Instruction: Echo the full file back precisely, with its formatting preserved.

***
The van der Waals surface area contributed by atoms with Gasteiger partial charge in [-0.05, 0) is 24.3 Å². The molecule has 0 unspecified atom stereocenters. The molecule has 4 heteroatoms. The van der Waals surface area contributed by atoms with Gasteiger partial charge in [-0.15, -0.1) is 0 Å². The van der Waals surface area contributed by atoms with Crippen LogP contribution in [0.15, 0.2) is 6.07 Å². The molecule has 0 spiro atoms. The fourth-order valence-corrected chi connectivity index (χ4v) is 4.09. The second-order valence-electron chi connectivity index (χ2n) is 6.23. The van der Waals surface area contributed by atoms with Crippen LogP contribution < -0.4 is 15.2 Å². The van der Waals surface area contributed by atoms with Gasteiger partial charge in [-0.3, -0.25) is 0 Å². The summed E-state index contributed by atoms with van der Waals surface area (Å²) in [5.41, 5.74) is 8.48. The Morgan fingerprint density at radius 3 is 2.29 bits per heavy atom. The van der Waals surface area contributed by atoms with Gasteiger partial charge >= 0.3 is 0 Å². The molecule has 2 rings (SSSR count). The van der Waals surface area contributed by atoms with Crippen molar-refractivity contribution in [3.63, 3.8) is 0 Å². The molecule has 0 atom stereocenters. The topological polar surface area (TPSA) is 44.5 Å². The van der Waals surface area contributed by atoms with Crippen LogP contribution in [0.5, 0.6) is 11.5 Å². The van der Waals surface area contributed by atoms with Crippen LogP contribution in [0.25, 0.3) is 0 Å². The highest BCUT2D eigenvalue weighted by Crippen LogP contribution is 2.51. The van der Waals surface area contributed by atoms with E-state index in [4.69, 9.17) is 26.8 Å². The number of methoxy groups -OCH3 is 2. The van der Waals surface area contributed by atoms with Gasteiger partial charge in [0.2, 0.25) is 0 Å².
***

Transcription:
The van der Waals surface area contributed by atoms with Gasteiger partial charge in [-0.05, 0) is 24.3 Å². The molecule has 0 unspecified atom stereocenters. The molecule has 4 heteroatoms. The van der Waals surface area contributed by atoms with Gasteiger partial charge in [-0.15, -0.1) is 0 Å². The van der Waals surface area contributed by atoms with Crippen LogP contribution in [0.15, 0.2) is 6.07 Å². The molecule has 0 spiro atoms. The fourth-order valence-corrected chi connectivity index (χ4v) is 4.09. The second-order valence-electron chi connectivity index (χ2n) is 6.23. The van der Waals surface area contributed by atoms with Crippen LogP contribution < -0.4 is 15.2 Å². The van der Waals surface area contributed by atoms with Gasteiger partial charge in [-0.3, -0.25) is 0 Å². The summed E-state index contributed by atoms with van der Waals surface area (Å²) in [5.41, 5.74) is 8.48. The Morgan fingerprint density at radius 3 is 2.29 bits per heavy atom. The van der Waals surface area contributed by atoms with Gasteiger partial charge >= 0.3 is 0 Å². The molecule has 2 rings (SSSR count). The van der Waals surface area contributed by atoms with Crippen molar-refractivity contribution in [3.63, 3.8) is 0 Å². The molecule has 0 atom stereocenters. The topological polar surface area (TPSA) is 44.5 Å². The van der Waals surface area contributed by atoms with Crippen LogP contribution in [0.5, 0.6) is 11.5 Å². The van der Waals surface area contributed by atoms with Crippen LogP contribution in [0.25, 0.3) is 0 Å². The highest BCUT2D eigenvalue weighted by Crippen LogP contribution is 2.51. The van der Waals surface area contributed by atoms with E-state index in [4.69, 9.17) is 26.8 Å². The number of methoxy groups -OCH3 is 2. The van der Waals surface area contributed by atoms with Gasteiger partial charge in [0.2, 0.25) is 0 Å².